For a time, the show was taped twice, once with commercials and once without, so that stations could insert their own commercials as required. The Show also produced and sold booklets for fans to purchase which featured photos and stories on the cast members enjoying time off with their families. These were however finally noticed by the authorities and deemed to be commercials over and above the acceptable time allowed during the show and were discontinued.

Porter became known for his hard-working professional attitude. As well as taping the shows, the troupe was touring throughout the USA and Porter was producing lots of records, often uncredited. The workload took its toll on some. In December 1965, Billboard magazine reported that Norma Jean had quit the road tour and would be replaced by Jeannie Seely. Norma Jean continued to appear on Porter's TV show for another year and a half.

In 1967, Norma Jean departed from the TV show "to spend more time with her family" (but in reality she was frustrated at Porter's refusal to divorce his long-separated wife (Ruth), and fulfil his promise to marry her because it would negate his wholesome image in the eyes of the TV audiences). Norma Jean was replaced by Dolly Parton. Dolly's songwriting talent had hugely impressed Porter (His introduction to her first appearance on the show performing Dumb Blonde: "She ain't no dumb blonde") and they began to perform duets of hers and others' songs, eventually becoming one of the most popular duet singing teams ever recorded.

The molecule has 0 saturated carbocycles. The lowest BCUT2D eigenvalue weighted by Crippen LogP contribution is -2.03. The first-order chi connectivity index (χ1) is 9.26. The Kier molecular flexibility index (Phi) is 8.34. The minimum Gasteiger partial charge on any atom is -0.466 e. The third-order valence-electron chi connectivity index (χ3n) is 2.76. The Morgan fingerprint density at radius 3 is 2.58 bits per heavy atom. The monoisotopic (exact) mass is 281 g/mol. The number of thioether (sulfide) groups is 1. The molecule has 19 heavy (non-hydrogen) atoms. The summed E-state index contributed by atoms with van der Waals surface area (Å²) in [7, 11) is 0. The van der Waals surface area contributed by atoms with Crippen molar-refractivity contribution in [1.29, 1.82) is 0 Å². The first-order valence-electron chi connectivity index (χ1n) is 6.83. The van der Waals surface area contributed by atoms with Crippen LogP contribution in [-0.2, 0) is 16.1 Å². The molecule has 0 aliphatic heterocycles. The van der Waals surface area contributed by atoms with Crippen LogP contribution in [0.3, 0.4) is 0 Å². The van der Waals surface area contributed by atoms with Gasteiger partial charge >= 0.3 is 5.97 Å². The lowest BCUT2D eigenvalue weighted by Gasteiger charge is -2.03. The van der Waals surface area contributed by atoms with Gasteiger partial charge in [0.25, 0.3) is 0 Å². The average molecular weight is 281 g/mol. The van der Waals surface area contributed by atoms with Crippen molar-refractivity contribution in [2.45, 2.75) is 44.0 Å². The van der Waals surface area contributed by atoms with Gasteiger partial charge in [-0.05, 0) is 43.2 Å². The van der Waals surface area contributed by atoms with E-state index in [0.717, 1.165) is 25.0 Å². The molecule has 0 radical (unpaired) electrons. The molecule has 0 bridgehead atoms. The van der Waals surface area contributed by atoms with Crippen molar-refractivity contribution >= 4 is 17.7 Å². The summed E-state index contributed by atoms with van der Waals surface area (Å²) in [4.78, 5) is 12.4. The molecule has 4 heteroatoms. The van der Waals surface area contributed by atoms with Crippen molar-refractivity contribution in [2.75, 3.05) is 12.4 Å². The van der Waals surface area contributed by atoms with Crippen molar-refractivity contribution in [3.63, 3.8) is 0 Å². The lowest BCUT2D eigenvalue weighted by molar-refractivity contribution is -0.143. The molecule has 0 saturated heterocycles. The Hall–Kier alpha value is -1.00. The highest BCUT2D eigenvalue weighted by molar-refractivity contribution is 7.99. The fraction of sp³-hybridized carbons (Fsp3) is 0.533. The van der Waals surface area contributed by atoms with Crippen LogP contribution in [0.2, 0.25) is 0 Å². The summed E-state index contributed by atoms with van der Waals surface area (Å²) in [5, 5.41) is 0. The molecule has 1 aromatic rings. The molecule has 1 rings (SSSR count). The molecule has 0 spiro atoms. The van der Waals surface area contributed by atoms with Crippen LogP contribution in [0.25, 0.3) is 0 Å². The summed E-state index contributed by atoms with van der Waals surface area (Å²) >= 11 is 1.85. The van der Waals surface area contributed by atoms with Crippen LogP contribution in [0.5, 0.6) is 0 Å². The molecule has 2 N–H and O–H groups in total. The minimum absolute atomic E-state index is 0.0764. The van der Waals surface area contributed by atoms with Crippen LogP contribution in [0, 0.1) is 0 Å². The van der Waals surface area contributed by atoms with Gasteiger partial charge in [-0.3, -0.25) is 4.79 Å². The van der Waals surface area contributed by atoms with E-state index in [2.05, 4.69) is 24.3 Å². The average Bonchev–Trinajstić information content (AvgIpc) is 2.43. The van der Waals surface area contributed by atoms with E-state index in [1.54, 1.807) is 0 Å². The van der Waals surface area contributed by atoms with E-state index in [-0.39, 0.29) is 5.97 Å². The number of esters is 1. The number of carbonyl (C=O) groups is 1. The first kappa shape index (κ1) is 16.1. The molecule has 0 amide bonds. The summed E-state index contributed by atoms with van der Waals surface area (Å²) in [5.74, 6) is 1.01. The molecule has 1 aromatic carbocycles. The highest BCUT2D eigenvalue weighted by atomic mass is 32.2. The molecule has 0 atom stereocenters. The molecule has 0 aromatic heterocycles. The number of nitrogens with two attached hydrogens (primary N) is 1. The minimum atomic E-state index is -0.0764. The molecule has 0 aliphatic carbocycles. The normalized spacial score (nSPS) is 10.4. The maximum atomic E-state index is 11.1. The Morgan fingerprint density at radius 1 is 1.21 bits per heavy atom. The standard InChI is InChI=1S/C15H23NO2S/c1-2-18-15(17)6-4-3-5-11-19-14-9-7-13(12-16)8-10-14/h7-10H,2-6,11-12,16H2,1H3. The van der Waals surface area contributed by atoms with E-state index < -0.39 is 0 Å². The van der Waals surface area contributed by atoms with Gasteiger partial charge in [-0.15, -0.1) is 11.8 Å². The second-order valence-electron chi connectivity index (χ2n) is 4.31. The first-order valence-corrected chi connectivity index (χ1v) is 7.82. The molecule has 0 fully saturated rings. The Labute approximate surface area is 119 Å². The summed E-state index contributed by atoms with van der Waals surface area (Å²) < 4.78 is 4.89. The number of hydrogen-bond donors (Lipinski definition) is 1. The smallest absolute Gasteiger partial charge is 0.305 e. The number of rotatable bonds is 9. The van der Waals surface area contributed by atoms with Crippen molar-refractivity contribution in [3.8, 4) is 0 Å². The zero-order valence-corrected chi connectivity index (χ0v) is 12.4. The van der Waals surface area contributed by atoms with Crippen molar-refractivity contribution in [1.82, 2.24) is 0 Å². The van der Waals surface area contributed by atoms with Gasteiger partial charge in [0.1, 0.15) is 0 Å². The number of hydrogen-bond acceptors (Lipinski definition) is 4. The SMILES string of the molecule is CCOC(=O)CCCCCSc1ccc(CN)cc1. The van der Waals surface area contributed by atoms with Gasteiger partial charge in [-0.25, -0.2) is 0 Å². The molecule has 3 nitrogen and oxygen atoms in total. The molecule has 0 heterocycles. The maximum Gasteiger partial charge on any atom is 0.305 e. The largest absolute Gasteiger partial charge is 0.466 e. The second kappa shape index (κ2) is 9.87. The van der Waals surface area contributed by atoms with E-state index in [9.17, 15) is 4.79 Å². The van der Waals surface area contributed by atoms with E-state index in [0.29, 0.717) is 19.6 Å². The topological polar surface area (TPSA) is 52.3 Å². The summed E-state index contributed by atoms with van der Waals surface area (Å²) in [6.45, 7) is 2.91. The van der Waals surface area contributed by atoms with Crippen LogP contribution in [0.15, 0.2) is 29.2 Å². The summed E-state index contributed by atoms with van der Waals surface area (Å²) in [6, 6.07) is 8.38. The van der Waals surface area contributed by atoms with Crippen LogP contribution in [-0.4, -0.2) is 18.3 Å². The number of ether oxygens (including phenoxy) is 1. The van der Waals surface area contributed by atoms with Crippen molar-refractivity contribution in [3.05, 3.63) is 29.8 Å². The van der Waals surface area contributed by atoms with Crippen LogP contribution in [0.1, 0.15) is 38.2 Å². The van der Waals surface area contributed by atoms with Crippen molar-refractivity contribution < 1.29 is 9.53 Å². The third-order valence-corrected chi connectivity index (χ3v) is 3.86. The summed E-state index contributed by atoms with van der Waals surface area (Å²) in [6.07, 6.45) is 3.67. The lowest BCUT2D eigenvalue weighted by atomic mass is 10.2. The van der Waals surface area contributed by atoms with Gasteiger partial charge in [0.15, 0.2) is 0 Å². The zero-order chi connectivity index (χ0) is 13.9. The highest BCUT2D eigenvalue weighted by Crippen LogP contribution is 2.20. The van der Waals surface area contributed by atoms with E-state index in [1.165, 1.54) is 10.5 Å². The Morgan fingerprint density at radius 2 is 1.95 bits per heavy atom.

By the early-70s, with the rise of her solo career, Dolly began to feel that the routine of the Porter Wagoner Show was stifling her ability to pursue other opportunities. Initially, Dolly's departure from the series was amicable. In a February 1974 newspaper interview, Dolly discussed her reasons for leaving the show, with Porter giving his blessings. They were to remain partners in the Owe-Par Publishing Company. And, according to Porter, they agreed that he would manage Dolly's career for the next 5 years, receiving 15% of her income. But in 1979, Porter sued Dolly claiming breach of contract.

Porter's TV series, meanwhile, remained in production through 1981. Singer Barbara Lea was added to the cast in 1974. Lea was then succeeded by Linda Carol Moore (1976-79). The final two seasons (1979-80 & 1980-81) featured no regular female singer.

Porter Wagoner continued to be one of the hardest working men in the music industry with weekly Grand Ole Opry appearances and almost continuous production of recordings for new and established country artists. In 1988, Porter and Dolly repaired their relationship when they reunited at the Ryman Auditorium (home of the Grand Ole Opry, 1943 to 1974) for an episode of the "Dolly" TV special.

Porter died on October 28, 2007 from lung cancer.

Reruns of the series have since been featured on US cable TV and even broadcast via the Internet on Willie Nelson's website. "The Porter Wagoner Show" is currently being shown on RFD-TV.